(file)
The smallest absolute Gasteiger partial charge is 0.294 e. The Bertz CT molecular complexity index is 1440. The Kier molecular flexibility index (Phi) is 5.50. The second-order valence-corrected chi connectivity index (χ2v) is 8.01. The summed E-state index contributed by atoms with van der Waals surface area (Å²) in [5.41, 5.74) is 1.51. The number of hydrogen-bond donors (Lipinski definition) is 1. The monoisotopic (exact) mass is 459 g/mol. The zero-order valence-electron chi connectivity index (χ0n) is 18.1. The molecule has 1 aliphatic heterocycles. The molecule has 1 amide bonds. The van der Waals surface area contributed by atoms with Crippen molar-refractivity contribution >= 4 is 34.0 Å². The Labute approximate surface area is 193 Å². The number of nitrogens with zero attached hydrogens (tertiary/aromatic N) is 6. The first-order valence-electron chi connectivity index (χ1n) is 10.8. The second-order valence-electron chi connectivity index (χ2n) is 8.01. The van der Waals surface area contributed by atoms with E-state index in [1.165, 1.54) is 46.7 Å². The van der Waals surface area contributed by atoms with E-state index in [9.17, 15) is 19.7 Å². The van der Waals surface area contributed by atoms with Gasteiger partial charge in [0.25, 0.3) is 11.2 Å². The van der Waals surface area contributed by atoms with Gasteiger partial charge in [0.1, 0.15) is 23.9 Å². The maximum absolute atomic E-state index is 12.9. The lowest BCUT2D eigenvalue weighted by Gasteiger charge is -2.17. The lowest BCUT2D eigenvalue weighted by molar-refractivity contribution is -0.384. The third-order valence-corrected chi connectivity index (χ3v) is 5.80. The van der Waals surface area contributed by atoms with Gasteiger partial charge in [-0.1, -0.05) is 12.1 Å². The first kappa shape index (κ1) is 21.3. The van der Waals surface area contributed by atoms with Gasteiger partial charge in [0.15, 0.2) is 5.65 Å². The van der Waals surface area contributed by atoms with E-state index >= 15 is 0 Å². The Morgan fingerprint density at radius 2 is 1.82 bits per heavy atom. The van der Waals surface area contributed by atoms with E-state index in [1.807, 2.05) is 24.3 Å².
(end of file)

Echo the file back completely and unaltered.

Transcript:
The smallest absolute Gasteiger partial charge is 0.294 e. The Bertz CT molecular complexity index is 1440. The Kier molecular flexibility index (Phi) is 5.50. The second-order valence-corrected chi connectivity index (χ2v) is 8.01. The summed E-state index contributed by atoms with van der Waals surface area (Å²) in [5.41, 5.74) is 1.51. The number of hydrogen-bond donors (Lipinski definition) is 1. The monoisotopic (exact) mass is 459 g/mol. The zero-order valence-electron chi connectivity index (χ0n) is 18.1. The molecule has 1 aliphatic heterocycles. The molecule has 1 amide bonds. The van der Waals surface area contributed by atoms with Crippen molar-refractivity contribution >= 4 is 34.0 Å². The Labute approximate surface area is 193 Å². The number of nitrogens with zero attached hydrogens (tertiary/aromatic N) is 6. The first-order valence-electron chi connectivity index (χ1n) is 10.8. The second-order valence-electron chi connectivity index (χ2n) is 8.01. The van der Waals surface area contributed by atoms with E-state index in [1.165, 1.54) is 46.7 Å². The van der Waals surface area contributed by atoms with E-state index in [9.17, 15) is 19.7 Å². The van der Waals surface area contributed by atoms with Gasteiger partial charge in [0.25, 0.3) is 11.2 Å². The van der Waals surface area contributed by atoms with Gasteiger partial charge in [0.1, 0.15) is 23.9 Å². The maximum absolute atomic E-state index is 12.9. The lowest BCUT2D eigenvalue weighted by Gasteiger charge is -2.17. The lowest BCUT2D eigenvalue weighted by molar-refractivity contribution is -0.384. The third-order valence-corrected chi connectivity index (χ3v) is 5.80. The van der Waals surface area contributed by atoms with Gasteiger partial charge in [-0.1, -0.05) is 12.1 Å². The first kappa shape index (κ1) is 21.3. The van der Waals surface area contributed by atoms with Gasteiger partial charge in [0.15, 0.2) is 5.65 Å². The van der Waals surface area contributed by atoms with E-state index >= 15 is 0 Å². The Morgan fingerprint density at radius 2 is 1.82 bits per heavy atom. The van der Waals surface area contributed by atoms with E-state index in [1.807, 2.05) is 24.3 Å².